Treating back pain at home

Today I would like to mention another problem that I see on a regular basis in my clinic, back pain and the variations there of.

At least once a week I get someone coming in to me who is bent at 45 degrees at the waist clutching their lower back saying it has ‘gone out’.

Often times these people have struggled on with this issue for several days and in some cases up to several weeks.

I will say this now that yes these things can settle down by themselves but if they have not settled down after two to three days I strongly urge you to contact me or another professional therapist. The longer you leave it to get your back seen to the slower the progress will be when it is being treated.

There are many factors that can cause someone’s back to ‘go out’. Some are work related, others are postural issues and often times it is stress that is causing the issue there. Leaving the why aside I am going to suggest some simple remedies that can be tried at home if a therapist is unavailable or this has just happened. Again these are temporary solutions to help ease the immediate problem and I still recommend seeing a therapist.

Now as in a previous post heat is usually our friend.

A hot water bottle, deep heat or a heat patch can often do wonders in calming down a particularly painful area. If for whatever reason it makes it feel worse then take it away. This usually only happens if there has been an impact injury or a swelling of some sort. Either way your body will not allow you to keep the area heated. So ignoring this for the moment, find a position that is comfortable for you and lie, sit or stand in that position with the heat on the area. See if this helps.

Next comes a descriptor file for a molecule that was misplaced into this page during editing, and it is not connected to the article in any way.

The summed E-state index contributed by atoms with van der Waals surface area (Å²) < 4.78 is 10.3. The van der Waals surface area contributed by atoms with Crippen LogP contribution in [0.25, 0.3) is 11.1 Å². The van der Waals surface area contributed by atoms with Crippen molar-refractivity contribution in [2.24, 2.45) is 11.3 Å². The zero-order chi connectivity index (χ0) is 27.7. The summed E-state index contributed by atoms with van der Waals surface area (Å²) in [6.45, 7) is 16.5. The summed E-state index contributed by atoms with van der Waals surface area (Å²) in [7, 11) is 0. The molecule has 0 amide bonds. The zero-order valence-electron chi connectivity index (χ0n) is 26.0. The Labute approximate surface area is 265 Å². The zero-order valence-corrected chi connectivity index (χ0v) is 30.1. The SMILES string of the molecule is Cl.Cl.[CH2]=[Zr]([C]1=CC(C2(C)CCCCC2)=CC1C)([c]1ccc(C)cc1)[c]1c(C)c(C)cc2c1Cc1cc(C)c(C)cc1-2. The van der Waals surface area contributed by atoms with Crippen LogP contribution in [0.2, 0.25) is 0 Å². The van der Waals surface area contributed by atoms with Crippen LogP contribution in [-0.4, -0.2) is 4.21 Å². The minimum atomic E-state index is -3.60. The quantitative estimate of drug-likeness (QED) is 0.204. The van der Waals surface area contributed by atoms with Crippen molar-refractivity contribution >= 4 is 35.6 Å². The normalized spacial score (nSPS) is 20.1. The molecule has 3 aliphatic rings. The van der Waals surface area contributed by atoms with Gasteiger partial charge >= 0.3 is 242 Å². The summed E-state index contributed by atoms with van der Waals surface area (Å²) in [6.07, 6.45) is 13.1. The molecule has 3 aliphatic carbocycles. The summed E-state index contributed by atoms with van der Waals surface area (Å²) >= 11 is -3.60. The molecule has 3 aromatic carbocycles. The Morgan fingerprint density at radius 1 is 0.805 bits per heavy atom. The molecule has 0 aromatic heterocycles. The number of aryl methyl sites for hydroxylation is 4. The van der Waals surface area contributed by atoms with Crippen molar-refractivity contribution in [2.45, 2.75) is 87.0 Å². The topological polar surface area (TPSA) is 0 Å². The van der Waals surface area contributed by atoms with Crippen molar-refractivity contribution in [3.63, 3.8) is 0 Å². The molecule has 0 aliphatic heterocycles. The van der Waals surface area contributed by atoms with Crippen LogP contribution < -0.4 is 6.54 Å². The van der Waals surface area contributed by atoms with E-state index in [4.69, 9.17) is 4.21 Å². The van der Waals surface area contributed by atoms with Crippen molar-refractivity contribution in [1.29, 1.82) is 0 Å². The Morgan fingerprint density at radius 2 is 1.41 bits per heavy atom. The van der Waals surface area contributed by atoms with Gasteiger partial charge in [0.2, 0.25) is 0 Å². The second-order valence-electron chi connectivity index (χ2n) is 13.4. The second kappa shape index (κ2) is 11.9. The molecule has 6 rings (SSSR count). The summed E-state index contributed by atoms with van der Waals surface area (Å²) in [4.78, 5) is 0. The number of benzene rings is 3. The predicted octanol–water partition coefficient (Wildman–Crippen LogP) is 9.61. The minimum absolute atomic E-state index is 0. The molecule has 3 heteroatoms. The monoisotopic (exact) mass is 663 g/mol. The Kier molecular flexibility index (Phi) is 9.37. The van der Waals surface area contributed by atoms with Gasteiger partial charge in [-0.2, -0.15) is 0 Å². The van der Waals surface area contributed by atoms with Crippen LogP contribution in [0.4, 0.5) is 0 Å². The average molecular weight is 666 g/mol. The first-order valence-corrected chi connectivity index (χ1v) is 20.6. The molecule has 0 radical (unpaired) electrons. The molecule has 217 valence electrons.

Next thing you can try is curling yourself into a ball on the couch or the bed, this can relieve a lot of the pain at least temporarily.

The next two options can sometimes help and sometimes not. It really depends on the individual cases as everyone is different.

Option 1

  1. Find a tennis ball,

  2. now lie on the floor with the tennis ball or something similar under the area of your back that is very tense.

  3. Slowly sink your body down on to the ball.

  4. You may need a little help with this. Just keep breathing. Lower yourself on to the ball fully and try to keep your body there for 5 minutes. See if this helps relax the muscle in spasm.

Option 2

  1. Move to the edge of your bed and have someone stand next to your hip so you do not fall off.

  2. Let one leg hang off the bed and let gravity slowly take it towards the floor, you will start to feel a stretch in your leg moving into your hip.

  3. Again hold this for about 5 minutes.

  4. It might be quite sharp at the start, but try to bear with it and after about 30 seconds it should start to ease. If after a minute it is not easing ask your helper to lift your leg back up for you on to the bed and curl back in to a ball. If it does start to ease stick with it and see how you feel after 5 minutes. Then bring your leg back on to the bed and relax for a moment before attempting any other movement.

Again these are just little home tips you can try in case you can’t get immediate professional help. They are not a replacement for professional help merely some tips that can help you reduce your pain.

If you need more information or help please feel free to contact me!


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